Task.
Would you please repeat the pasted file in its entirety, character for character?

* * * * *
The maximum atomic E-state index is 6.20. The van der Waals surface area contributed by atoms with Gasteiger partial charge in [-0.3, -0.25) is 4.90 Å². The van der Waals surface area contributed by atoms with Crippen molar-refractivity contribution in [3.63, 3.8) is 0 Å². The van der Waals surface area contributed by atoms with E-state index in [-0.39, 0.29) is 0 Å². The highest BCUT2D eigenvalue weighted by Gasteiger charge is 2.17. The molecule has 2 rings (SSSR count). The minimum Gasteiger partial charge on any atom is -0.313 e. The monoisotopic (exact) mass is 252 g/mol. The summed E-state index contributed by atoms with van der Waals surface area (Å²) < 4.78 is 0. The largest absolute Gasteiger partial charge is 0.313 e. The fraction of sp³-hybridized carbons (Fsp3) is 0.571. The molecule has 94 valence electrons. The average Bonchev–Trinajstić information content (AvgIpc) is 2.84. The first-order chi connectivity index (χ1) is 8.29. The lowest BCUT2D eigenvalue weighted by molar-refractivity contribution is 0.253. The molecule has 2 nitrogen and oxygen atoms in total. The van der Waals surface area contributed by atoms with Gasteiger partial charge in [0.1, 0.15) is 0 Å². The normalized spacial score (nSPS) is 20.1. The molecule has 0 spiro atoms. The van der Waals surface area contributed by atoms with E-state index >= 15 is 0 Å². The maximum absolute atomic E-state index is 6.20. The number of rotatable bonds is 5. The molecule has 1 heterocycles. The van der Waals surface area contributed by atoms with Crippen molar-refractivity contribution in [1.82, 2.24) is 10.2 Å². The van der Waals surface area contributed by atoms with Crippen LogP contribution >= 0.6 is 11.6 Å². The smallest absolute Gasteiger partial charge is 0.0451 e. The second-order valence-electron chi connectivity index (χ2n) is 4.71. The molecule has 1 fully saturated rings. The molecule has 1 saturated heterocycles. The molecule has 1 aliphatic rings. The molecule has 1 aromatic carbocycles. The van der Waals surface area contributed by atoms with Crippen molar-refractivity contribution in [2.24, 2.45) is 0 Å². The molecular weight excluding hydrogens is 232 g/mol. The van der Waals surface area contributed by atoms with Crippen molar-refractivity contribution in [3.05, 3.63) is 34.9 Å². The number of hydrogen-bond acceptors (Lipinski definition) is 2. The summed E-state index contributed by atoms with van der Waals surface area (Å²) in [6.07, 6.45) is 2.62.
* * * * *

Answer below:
The maximum atomic E-state index is 6.20. The van der Waals surface area contributed by atoms with Gasteiger partial charge in [-0.3, -0.25) is 4.90 Å². The van der Waals surface area contributed by atoms with Crippen molar-refractivity contribution in [3.63, 3.8) is 0 Å². The van der Waals surface area contributed by atoms with E-state index in [-0.39, 0.29) is 0 Å². The highest BCUT2D eigenvalue weighted by Gasteiger charge is 2.17. The molecule has 2 rings (SSSR count). The minimum Gasteiger partial charge on any atom is -0.313 e. The monoisotopic (exact) mass is 252 g/mol. The summed E-state index contributed by atoms with van der Waals surface area (Å²) < 4.78 is 0. The largest absolute Gasteiger partial charge is 0.313 e. The fraction of sp³-hybridized carbons (Fsp3) is 0.571. The molecule has 94 valence electrons. The average Bonchev–Trinajstić information content (AvgIpc) is 2.84. The first-order chi connectivity index (χ1) is 8.29. The lowest BCUT2D eigenvalue weighted by molar-refractivity contribution is 0.253. The molecule has 2 nitrogen and oxygen atoms in total. The van der Waals surface area contributed by atoms with Gasteiger partial charge in [0.1, 0.15) is 0 Å². The normalized spacial score (nSPS) is 20.1. The molecule has 0 spiro atoms. The van der Waals surface area contributed by atoms with E-state index >= 15 is 0 Å². The maximum absolute atomic E-state index is 6.20. The number of rotatable bonds is 5. The molecule has 1 heterocycles. The van der Waals surface area contributed by atoms with Crippen molar-refractivity contribution in [1.82, 2.24) is 10.2 Å². The van der Waals surface area contributed by atoms with Crippen LogP contribution >= 0.6 is 11.6 Å². The smallest absolute Gasteiger partial charge is 0.0451 e. The second-order valence-electron chi connectivity index (χ2n) is 4.71. The molecule has 1 fully saturated rings. The molecule has 1 saturated heterocycles. The molecule has 1 aliphatic rings. The molecule has 1 aromatic carbocycles. The van der Waals surface area contributed by atoms with Crippen molar-refractivity contribution in [2.24, 2.45) is 0 Å². The molecular weight excluding hydrogens is 232 g/mol. The van der Waals surface area contributed by atoms with Crippen molar-refractivity contribution in [3.05, 3.63) is 34.9 Å². The number of hydrogen-bond acceptors (Lipinski definition) is 2. The summed E-state index contributed by atoms with van der Waals surface area (Å²) in [6.07, 6.45) is 2.62.